London (December 11, 2019) – London police arrested Jeremy Walzack on December 6 for allegedly defrauding an elderly London woman over five years. The woman reported to the police that the suspect had been borrowing approximately $1.25 million from her under false pretenses. Subsequently, the police charged Walzack with Fraud Over $5,000 and Possession Proceeds Obtained By Crime Over $5,000. Furthermore, the London police issued a fraud warning since another elderly London woman recently lost $85,000 to a phone scammer. The two incidents are unrelated and the investigation into the latter is still ongoing.
The London police issued a fraud warning in a press release on December 9, while announcing an arrest in a fraud incident.
London man allegedly defrauded an elderly woman
An elderly London woman reported to the police being defrauded out of approximately $1.25 million. She accused Jeremy Walzack of borrowing money from her under false pretenses between 2013 and 2018. The police did not specify how Walzack and the alleged victim knew each other.
Consequently, the police arrested the 33-year-old man from London on December 6. Walzack is now facing charges of Fraud Over $5,000 and Possessing Proceeds Obtained By Crime Over $5,000. He is expected to appear in London court on December 12.
London police issued fraud warning due to another incident including an elderly woman
Moreover, another elderly London woman recently fell prey to a scam. The other woman was contacted by a fraudster who pretended that her credit card had been compromised and directed her to pay money to the police through a Bitcoin machine to assist in the investigation. The woman lost $85,000. The two incidents are unrelated and the investigation into the latter is still ongoing.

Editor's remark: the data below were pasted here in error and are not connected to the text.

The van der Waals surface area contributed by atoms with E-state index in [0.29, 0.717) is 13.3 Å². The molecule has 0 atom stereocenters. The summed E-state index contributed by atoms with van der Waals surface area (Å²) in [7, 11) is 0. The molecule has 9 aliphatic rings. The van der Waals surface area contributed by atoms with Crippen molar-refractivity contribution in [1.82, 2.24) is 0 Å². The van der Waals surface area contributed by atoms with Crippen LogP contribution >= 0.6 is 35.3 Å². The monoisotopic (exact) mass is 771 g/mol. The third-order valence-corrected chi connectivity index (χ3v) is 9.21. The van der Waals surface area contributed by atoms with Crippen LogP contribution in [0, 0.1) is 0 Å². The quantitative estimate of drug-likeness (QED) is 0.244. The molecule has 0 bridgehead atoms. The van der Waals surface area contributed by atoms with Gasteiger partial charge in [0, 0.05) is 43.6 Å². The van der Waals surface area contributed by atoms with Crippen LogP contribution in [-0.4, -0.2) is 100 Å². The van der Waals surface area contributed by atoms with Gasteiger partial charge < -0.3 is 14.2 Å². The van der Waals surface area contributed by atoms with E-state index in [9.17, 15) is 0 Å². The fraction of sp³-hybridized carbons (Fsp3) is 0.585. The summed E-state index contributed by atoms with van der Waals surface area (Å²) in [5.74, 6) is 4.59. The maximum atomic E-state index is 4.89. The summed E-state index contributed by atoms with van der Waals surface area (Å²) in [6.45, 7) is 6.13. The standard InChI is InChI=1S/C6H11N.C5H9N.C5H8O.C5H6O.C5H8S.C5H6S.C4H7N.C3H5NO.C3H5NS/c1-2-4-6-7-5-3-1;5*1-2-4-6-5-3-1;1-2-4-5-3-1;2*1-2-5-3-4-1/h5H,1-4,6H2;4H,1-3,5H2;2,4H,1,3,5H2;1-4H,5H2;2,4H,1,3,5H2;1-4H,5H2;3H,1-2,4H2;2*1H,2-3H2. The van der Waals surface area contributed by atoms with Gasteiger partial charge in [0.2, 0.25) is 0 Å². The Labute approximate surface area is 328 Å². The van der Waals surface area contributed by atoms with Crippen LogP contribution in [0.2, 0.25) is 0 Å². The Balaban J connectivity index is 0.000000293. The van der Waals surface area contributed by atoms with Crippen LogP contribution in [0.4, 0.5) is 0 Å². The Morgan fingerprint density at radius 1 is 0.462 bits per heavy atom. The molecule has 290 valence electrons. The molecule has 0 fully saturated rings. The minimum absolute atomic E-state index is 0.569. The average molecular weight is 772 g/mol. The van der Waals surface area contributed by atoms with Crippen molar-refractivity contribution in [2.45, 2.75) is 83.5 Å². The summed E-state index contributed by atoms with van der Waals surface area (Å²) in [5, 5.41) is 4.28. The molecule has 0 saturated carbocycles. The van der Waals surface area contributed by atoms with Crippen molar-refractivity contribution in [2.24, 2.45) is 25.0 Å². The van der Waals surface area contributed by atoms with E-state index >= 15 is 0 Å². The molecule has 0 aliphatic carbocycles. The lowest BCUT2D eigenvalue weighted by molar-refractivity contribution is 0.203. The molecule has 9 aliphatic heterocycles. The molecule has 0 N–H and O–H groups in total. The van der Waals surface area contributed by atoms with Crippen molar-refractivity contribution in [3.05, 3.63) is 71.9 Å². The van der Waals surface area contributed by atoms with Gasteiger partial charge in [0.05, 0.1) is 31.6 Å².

As a consequence, police issued a fraud warning on December 9 and urged the public to stay informed about various ways criminals deceive their victims. ‘These scams are sophisticated and criminals are using technology to trick the victim into believing that the information presented to them by the suspect is real,’ said Detective Sergeant Henry Pateman of the London police. ‘Don’t ever provide personal or financial information to anyone unless you know the person you are giving it to.’
Furthermore, the police reminded the public that bank employees, representatives with the Canada Revenue Agency, or other such officials, will never ask for payment via Bitcoin, gift cards or through money transfer services (e.g. Western Union).
Marina Burghard writes for Canadian Fraud News about fraud-related cases, whistleblower, jurisdiction, identity theft, consumer protection, etc. – essentially about scams and how to protect yourself against this kind of fraudulent criminal behavior. She holds a Master’s degree in Political Science where her interest in criminology grew. Besides fraud, Marina’s scientific interest lies in terrorism, extremism and how to deal with it as a society.